#174

@iddo: have a look at https://bitcointalk.org/index.php?topic=102349.0

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April 24, 2013, 08:12:16 AM
 #175

People are already loosing thousands of dollars by just getting their private key compromised do you really want people to be loosing tens of thousands by getting their deterministic wallet compromised? You must consider the nature of humans when introducing such technologies, even Bitcoin itself is perhaps already too chaostic and unpredictable for most people.

people are already losing a lot of bitcoins through the misunderstanding of Change addresses, so it's a balance that has to be struck here.  I think a good solution would make it hard for people (even non-computer literate people) to lose any bitcoins by a combination of deterministic keys (to prevent loss due to change address mistakes) and mandatory secure passphrases/better UI to secure wallets.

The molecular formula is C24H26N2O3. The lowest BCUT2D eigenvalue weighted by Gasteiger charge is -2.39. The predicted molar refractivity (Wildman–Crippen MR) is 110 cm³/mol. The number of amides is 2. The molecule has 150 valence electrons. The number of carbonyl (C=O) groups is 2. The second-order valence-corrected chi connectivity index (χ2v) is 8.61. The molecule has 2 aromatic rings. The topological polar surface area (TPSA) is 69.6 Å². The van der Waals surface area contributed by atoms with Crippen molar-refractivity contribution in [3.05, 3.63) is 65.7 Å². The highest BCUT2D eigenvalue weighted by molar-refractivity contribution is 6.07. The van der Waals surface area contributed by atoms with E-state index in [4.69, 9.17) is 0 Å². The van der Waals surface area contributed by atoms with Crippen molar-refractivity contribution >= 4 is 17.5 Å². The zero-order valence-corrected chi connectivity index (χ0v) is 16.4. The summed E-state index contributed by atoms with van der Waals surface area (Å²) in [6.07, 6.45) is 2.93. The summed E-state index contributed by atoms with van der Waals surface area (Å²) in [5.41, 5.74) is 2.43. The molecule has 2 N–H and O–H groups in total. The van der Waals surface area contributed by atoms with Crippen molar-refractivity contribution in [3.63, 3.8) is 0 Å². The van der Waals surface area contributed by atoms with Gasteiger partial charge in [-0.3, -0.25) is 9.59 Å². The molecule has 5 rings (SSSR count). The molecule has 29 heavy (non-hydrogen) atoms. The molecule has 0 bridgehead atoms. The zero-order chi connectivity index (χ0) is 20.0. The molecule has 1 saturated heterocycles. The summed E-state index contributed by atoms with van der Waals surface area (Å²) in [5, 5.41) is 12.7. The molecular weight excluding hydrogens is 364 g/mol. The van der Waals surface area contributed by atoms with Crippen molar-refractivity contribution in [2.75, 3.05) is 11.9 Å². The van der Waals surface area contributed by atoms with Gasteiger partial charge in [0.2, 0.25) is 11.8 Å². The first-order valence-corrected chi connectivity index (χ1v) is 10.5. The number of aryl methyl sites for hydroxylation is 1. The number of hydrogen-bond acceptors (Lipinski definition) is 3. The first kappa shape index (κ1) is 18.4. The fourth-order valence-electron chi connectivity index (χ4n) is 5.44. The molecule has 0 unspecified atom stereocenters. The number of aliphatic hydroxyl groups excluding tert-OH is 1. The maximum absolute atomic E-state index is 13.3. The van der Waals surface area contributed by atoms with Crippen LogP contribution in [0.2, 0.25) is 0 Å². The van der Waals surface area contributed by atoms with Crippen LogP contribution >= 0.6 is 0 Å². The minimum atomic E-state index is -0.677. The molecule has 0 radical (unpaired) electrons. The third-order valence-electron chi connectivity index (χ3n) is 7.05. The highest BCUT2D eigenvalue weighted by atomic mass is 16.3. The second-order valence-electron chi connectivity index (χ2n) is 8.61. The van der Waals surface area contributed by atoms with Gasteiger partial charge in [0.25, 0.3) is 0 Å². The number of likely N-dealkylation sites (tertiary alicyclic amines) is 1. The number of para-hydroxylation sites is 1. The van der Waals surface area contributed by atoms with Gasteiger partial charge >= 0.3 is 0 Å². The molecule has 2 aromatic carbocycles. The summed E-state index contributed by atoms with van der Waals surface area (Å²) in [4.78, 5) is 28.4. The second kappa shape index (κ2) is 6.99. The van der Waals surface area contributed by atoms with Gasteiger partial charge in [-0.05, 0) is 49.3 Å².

Will

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April 24, 2013, 09:05:55 AM
 #176

I still don't see how exactly it could be that "A creates a new K'par" and follow the same old hashchain of chaincodes with the new K'par, since if we use (say) the multiplicative variant then there's a correspondence between the keys and chaincodes, so the chaincode that created Kpar doesn't create K'par, and if K'par is created with a different chaincode then the subsequent hashchain would also be different. I think that your proposal is simply missing the relevant details on how wallet structures can be created. If you fully specify what exactly is allowed to be created in wallet.dat, and then show how your practical use case applies, then it'd be easier for us to consider your ideas.